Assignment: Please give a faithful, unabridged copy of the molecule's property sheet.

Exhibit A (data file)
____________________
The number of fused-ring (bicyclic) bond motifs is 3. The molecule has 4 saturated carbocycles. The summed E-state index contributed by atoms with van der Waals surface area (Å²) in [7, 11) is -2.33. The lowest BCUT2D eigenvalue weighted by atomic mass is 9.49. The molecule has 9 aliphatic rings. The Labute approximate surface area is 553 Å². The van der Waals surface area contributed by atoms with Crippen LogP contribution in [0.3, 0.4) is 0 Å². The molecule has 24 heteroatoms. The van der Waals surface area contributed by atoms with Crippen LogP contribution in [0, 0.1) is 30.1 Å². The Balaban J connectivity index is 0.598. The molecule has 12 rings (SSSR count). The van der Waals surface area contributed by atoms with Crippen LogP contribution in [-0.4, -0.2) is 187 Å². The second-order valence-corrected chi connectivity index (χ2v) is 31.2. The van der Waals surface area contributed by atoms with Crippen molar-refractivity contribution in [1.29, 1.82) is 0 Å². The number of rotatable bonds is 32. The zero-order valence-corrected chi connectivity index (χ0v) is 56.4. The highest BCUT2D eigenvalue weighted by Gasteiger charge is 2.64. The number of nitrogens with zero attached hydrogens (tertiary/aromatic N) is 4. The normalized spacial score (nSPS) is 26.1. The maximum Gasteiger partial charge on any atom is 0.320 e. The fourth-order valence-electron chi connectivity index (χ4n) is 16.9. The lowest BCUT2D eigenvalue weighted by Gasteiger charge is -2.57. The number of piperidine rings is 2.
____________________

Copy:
The number of fused-ring (bicyclic) bond motifs is 3. The molecule has 4 saturated carbocycles. The summed E-state index contributed by atoms with van der Waals surface area (Å²) in [7, 11) is -2.33. The lowest BCUT2D eigenvalue weighted by atomic mass is 9.49. The molecule has 9 aliphatic rings. The Labute approximate surface area is 553 Å². The van der Waals surface area contributed by atoms with Crippen LogP contribution in [0.3, 0.4) is 0 Å². The molecule has 24 heteroatoms. The van der Waals surface area contributed by atoms with Crippen LogP contribution in [0, 0.1) is 30.1 Å². The Balaban J connectivity index is 0.598. The molecule has 12 rings (SSSR count). The van der Waals surface area contributed by atoms with Crippen LogP contribution in [-0.4, -0.2) is 187 Å². The second-order valence-corrected chi connectivity index (χ2v) is 31.2. The van der Waals surface area contributed by atoms with Crippen molar-refractivity contribution in [1.29, 1.82) is 0 Å². The number of rotatable bonds is 32. The zero-order valence-corrected chi connectivity index (χ0v) is 56.4. The highest BCUT2D eigenvalue weighted by Gasteiger charge is 2.64. The number of nitrogens with zero attached hydrogens (tertiary/aromatic N) is 4. The normalized spacial score (nSPS) is 26.1. The maximum Gasteiger partial charge on any atom is 0.320 e. The fourth-order valence-electron chi connectivity index (χ4n) is 16.9. The lowest BCUT2D eigenvalue weighted by Gasteiger charge is -2.57. The number of piperidine rings is 2.